Over the last several weeks, Yahoo! Inc. has plowed millions into buying companies that will move e-commerce from PCs onto wireless devices. But some industry experts say the wireless market is a china egg that will never hatch.
When the well-known Internet search engine forked over $130 million in stock buying Atlanta, Georgia-based Encompass, a company that makes software that links Internet users to the Web automatically — it definitely raised some eyebrows. But when Yahoo! anted up another $80 million (US$) in stock to add Online Anywhere of Palo Alto, California to its stable, it became apparent the company is betting its future on the wireless e-commerce market.
Online Anywhere specializes in formatting Web pages that handheld computers can easily access. In fact, Yahoo! said it soon planned to transmit its content to millions of pagers, cell phones and even Web-TVs.
Some analysts say the move suddenly projects Yahoo! far beyond the limited niche of desktop computers into the untamed jungle of the e-mass marketing. By making this bold foray, Yahoo! joins the ranks of big players like America Online and Microsoft.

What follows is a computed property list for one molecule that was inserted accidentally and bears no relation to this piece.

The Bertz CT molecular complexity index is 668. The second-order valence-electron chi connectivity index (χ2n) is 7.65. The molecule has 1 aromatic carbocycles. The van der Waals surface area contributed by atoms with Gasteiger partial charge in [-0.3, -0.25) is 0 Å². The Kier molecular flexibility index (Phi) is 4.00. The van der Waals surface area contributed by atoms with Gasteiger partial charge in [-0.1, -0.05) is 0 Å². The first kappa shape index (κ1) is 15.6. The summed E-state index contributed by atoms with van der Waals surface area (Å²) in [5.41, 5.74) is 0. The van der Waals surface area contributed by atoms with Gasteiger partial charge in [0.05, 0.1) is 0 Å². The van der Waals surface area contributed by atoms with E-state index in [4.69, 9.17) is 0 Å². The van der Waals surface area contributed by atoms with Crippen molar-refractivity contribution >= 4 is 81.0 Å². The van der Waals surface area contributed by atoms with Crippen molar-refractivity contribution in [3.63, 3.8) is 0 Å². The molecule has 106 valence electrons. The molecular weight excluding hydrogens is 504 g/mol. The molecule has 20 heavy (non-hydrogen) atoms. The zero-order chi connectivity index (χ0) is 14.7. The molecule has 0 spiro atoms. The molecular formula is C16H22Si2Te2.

But This Could Be a Problem
Critics say that when the dust settles between the warring handheld devices, billions may have been wasted developing content for different formats that no longer exist.
In addition, they contend that once the novelty wears off, hand held units could fail to capture the masses’ imagination — just as other attempts have failed to bring computing to the level of the average Joe’s lunchbox. There’s also the lingering possibility that the “next new technology thing” could make all the current handheld models suddenly obsolete.
Nevertheless, Yahoo! is pressing forward with its strategy to expand e-commerce beyond desktops. The recent deal it penned with Sprint Corp. to bring its services to the long-distance phone company’s 3 million wireless customers is proof that it’s positioning itself to reap the rewards of a future mass e-commerce market.
But some seriously question when or if such a market will ever materialize.